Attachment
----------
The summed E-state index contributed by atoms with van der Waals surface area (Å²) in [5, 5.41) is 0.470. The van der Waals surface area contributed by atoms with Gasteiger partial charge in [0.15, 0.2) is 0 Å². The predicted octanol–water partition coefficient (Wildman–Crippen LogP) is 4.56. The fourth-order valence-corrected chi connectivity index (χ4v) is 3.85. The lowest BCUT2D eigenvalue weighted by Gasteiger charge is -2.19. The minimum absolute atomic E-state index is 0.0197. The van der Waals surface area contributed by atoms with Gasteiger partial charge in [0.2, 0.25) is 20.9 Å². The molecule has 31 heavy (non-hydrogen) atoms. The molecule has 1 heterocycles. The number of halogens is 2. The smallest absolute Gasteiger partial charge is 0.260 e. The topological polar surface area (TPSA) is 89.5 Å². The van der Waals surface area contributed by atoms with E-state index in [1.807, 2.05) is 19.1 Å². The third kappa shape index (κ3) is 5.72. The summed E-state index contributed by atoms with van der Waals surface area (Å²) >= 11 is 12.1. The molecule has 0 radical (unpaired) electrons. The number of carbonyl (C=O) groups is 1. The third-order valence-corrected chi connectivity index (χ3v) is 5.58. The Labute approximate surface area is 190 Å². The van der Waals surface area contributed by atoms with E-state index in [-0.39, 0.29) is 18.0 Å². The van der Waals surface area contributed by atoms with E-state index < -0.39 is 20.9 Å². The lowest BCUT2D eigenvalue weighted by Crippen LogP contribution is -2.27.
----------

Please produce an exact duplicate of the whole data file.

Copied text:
The summed E-state index contributed by atoms with van der Waals surface area (Å²) in [5, 5.41) is 0.470. The van der Waals surface area contributed by atoms with Gasteiger partial charge in [0.15, 0.2) is 0 Å². The predicted octanol–water partition coefficient (Wildman–Crippen LogP) is 4.56. The fourth-order valence-corrected chi connectivity index (χ4v) is 3.85. The lowest BCUT2D eigenvalue weighted by Gasteiger charge is -2.19. The minimum absolute atomic E-state index is 0.0197. The van der Waals surface area contributed by atoms with Gasteiger partial charge in [0.2, 0.25) is 20.9 Å². The molecule has 31 heavy (non-hydrogen) atoms. The molecule has 1 heterocycles. The number of halogens is 2. The smallest absolute Gasteiger partial charge is 0.260 e. The topological polar surface area (TPSA) is 89.5 Å². The van der Waals surface area contributed by atoms with E-state index in [1.807, 2.05) is 19.1 Å². The third kappa shape index (κ3) is 5.72. The summed E-state index contributed by atoms with van der Waals surface area (Å²) >= 11 is 12.1. The molecule has 0 radical (unpaired) electrons. The number of carbonyl (C=O) groups is 1. The third-order valence-corrected chi connectivity index (χ3v) is 5.58. The Labute approximate surface area is 190 Å². The van der Waals surface area contributed by atoms with E-state index in [-0.39, 0.29) is 18.0 Å². The van der Waals surface area contributed by atoms with E-state index < -0.39 is 20.9 Å². The lowest BCUT2D eigenvalue weighted by Crippen LogP contribution is -2.27.